Yeah … I read reference books for relaxation so I’m not fond of the
Head First books except for “Java” and “Design Patterns”. :slight_smile:

On Sep 29, 3:27 pm, John J. [email protected]
wrote:

K&R is that it is not a beginner’s introduction to C.
Bzzzt… wrong answer. And who are you referring to with “we”? You’re
certainly not speaking for any programmers who have mastered C that I
know of.

Before going
into data structures or algorithms in K&R, it is important to first
get a grasp of the C language.

Name one book that is superior to K&R for learning the C programming
language.

Unfortunately, not all of the stuff in K&R is applicable to Ruby. You
can try to write C or C++ style in Ruby

Why would you want to do that?

John J. wrote:

K&R is not a sacred religious text and C is not a religion.
But, that’s an unfortunately common attitude among C forums though…

I’d say K&R is pretty close to a sacred religious text. Certainly K&R is
a lot closer to a sacred text than a lot of other programming language
books out there. The only others I can recall that even come close are
the Lisp 1.5 manual, “Structure and Interpretation of Computer
Programs”, and the Clocksin - Mellish Prolog book.

On Oct 2, 2007, at 8:35 PM, Brian A. wrote:

Trolling for arguments? Most things are just tactful discussions here.

Programmers who have mastered C?
Sure they’ll find K&R useful.
Sure it is the goto book for C.
Sure it’s loaded with useful stuff!
Obviously you’re protective of it and enamored with it, but get over it.
It is terse and not the best introduction to C for people who new to
programming or who are new to a language like C. No matter how much
good material is in it, it doesn’t make it a good intro for everyone.

Programming Ruby is the goto book for Ruby, but it’s not appropriate
for everyone, it does assume prior programming experience. Though
Ruby is arguably easier to learn and work with than C, some people
are better served to start with something else like Beginning Ruby or
even Learning to Program.

AWDR is also the goto book for Rails, but it is not necessarily the
best for those who’ve never built a web application. Those people
might be better served by several other books, but eventually will
want to consult AWDR for more information.

Same goes for C. There is no magic book that is right for everyone.
Most people should get K&R if they do a lot of C, but it is certainly
possible to do good C without it! It’s not about superiority or
complete mastery. K&R is not a sacred religious text and C is not a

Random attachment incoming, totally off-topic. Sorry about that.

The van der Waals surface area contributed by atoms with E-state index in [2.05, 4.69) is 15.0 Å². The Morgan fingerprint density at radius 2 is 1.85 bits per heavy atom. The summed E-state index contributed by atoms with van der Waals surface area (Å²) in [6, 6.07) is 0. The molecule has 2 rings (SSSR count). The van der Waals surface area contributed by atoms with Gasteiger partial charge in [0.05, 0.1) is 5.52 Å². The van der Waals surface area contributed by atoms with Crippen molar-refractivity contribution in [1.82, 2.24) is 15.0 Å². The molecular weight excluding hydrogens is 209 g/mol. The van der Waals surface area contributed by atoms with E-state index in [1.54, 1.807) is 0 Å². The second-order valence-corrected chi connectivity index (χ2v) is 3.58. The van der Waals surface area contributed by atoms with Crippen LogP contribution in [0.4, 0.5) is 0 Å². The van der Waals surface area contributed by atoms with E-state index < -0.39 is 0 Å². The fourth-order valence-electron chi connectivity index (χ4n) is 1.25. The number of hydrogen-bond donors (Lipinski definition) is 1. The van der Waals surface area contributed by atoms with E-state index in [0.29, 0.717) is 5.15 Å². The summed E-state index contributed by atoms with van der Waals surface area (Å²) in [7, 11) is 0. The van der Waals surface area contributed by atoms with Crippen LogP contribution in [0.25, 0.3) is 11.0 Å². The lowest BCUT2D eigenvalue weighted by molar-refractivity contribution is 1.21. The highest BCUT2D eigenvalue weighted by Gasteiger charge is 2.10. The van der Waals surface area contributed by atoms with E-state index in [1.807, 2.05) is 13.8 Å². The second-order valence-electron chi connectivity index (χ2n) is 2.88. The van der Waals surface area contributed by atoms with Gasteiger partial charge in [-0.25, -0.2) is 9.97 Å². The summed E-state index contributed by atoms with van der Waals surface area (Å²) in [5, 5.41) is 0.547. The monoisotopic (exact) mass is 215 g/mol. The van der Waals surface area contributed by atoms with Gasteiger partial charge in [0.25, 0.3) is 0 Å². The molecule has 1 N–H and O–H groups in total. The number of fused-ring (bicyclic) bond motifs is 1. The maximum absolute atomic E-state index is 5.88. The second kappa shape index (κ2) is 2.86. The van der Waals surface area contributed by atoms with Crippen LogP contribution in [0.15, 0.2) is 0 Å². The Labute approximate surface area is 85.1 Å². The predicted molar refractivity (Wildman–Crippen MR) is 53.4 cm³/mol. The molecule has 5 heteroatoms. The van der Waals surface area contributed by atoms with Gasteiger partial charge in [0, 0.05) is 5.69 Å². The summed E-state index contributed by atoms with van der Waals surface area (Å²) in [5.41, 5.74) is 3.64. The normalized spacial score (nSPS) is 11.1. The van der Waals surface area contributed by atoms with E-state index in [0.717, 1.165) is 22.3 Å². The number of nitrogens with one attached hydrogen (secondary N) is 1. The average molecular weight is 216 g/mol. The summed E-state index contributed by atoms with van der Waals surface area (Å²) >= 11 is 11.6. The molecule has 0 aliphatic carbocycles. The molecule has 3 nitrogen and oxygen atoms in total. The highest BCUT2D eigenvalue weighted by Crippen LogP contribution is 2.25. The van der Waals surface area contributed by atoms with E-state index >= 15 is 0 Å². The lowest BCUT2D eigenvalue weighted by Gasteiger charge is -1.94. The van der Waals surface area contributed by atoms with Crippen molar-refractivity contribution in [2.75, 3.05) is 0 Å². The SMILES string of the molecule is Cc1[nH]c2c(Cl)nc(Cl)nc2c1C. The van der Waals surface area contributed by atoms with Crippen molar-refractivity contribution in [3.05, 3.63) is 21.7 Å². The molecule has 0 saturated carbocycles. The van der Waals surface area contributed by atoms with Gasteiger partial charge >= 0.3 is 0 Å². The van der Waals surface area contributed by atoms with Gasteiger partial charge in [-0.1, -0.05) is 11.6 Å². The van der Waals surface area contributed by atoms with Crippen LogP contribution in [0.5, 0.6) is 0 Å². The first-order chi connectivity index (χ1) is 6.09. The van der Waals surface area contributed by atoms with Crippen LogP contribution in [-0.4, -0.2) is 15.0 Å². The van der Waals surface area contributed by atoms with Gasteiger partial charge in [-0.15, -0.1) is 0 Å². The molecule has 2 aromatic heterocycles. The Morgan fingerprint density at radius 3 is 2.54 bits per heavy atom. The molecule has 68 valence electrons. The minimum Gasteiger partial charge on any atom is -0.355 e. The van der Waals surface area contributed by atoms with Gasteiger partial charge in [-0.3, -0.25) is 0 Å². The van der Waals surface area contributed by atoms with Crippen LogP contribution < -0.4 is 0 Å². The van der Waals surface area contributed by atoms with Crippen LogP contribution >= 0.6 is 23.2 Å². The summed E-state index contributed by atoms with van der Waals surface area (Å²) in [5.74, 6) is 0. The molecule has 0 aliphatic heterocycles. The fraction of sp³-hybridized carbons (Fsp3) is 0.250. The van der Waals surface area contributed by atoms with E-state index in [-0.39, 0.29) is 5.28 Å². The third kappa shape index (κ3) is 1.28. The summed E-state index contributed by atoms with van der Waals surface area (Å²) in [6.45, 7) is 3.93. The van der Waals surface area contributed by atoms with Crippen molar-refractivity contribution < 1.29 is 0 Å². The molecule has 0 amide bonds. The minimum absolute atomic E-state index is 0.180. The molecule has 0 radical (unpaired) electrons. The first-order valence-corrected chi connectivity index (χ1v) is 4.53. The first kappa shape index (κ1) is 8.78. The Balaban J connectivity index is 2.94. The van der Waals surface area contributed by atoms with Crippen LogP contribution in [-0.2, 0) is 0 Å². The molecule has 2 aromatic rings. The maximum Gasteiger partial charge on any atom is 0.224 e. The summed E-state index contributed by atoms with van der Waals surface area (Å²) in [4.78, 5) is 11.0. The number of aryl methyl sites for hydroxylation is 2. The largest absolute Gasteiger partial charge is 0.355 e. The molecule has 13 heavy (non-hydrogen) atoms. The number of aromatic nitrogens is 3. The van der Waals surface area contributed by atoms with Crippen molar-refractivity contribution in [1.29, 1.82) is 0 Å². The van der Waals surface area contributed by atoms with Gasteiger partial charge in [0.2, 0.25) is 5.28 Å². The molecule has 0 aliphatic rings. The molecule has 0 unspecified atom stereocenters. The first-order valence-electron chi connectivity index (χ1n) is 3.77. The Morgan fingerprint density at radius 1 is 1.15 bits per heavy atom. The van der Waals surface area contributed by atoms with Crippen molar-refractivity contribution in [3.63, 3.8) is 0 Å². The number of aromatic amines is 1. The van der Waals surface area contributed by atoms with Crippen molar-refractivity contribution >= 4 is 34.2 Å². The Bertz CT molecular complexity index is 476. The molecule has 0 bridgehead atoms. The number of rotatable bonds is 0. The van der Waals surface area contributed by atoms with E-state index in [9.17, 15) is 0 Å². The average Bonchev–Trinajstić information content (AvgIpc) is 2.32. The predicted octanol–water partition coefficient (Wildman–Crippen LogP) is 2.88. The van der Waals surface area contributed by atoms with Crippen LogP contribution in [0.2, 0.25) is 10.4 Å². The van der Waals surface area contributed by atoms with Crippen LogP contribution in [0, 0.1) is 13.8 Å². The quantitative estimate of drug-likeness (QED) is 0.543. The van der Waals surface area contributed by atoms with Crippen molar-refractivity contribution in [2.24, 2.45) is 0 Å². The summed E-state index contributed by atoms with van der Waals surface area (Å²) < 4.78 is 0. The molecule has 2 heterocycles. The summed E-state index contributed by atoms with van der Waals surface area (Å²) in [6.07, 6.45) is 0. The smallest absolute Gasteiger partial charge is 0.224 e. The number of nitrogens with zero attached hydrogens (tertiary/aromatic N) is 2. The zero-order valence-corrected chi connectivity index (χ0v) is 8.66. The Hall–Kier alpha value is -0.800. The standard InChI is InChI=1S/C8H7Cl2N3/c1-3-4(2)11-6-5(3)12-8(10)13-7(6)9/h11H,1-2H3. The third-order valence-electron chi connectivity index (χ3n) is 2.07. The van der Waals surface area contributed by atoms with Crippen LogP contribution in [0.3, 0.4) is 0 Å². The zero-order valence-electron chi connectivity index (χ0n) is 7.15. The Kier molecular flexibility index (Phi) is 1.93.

religion. But, that’s an unfortunately common attitude among C forums
though…

On Oct 2, 2007, at 9:39 PM, M. Edward (Ed) Borasky wrote:

Ah, come on, man, what about Larry Wall’s camel?!
That’s like the Hunter S. Thompson of programming books! Eternal
classic.

John J. wrote:


Ah, come on, man, what about Larry Wall’s camel?!
That’s like the Hunter S. Thompson of programming books! Eternal classic.

One of the very few that is funny on purpose. (Witty, rather than
merely cute like the many lesser tech books that try to appear human.)


James B.

www.ruby-doc.org - Ruby Help & Documentation
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www.rubystuff.com - The Ruby Store for Ruby Stuff
www.jamesbritt.com - Playing with Better Toys

Brian A. wrote:

On Sep 29, 3:27 pm, John J. [email protected]
wrote:

Before going
into data structures or algorithms in K&R, it is important to first
get a grasp of the C language.

Name one book that is superior to K&R for learning the C programming
language.
I learnt enough C to actually get useful stuff done with the Dummies
books, but I didn’t actually understand a lot of it until I got myself
a copy of K&R. I guess it depends on what sort of learning you’re
interested in.

John J. wrote:

close are the Lisp 1.5 manual, “Structure and Interpretation of
Computer Programs”, and the Clocksin - Mellish Prolog book.

Ah, come on, man, what about Larry Wall’s camel?!
That’s like the Hunter S. Thompson of programming books! Eternal classic.

Yeah, except that Randal Schwartz’ Perl book is much more sacred – is
that the Llama book??

On Oct 3, 9:12 am, “Rick DeNatale” [email protected] wrote:

On 10/3/07, Alex Y. [email protected] wrote:

Name one book that is superior to K&R for learning the C programming
language.

Harbison and Steele.

Interesting. I’m not familiar with that one, but I have a lot of
respect for Guy Steele. I haven’t done any serious C/C++ programming
since 1996, but I’d like to experiment with some C extensions for
Ruby, so I’ll probably upgrade my 1978 K&R to the more recent ANSI
version, but I’ll take a look at Harbison & Steele. K&R only grew from
228p to 274p. between 1978-1988. I’m curious what the doubly sized H&S
adds to it. More library information maybe?

On Wed, Oct 03, 2007 at 08:58:12PM +0900, Alex Y. wrote:

I learnt enough C to actually get useful stuff done with the Dummies
books, but I didn’t actually understand a lot of it until I got myself
a copy of K&R. I guess it depends on what sort of learning you’re
interested in.

I wonder if the fact you had already learned C from another (easier)
book
made a difference for how effectively you could pick up concepts from
K&R when you got around to reading it.

On 10/3/07, Alex Y. [email protected] wrote:

Name one book that is superior to K&R for learning the C programming
language.

Harbison and Steele.


Rick DeNatale

My blog on Ruby
http://talklikeaduck.denhaven2.com/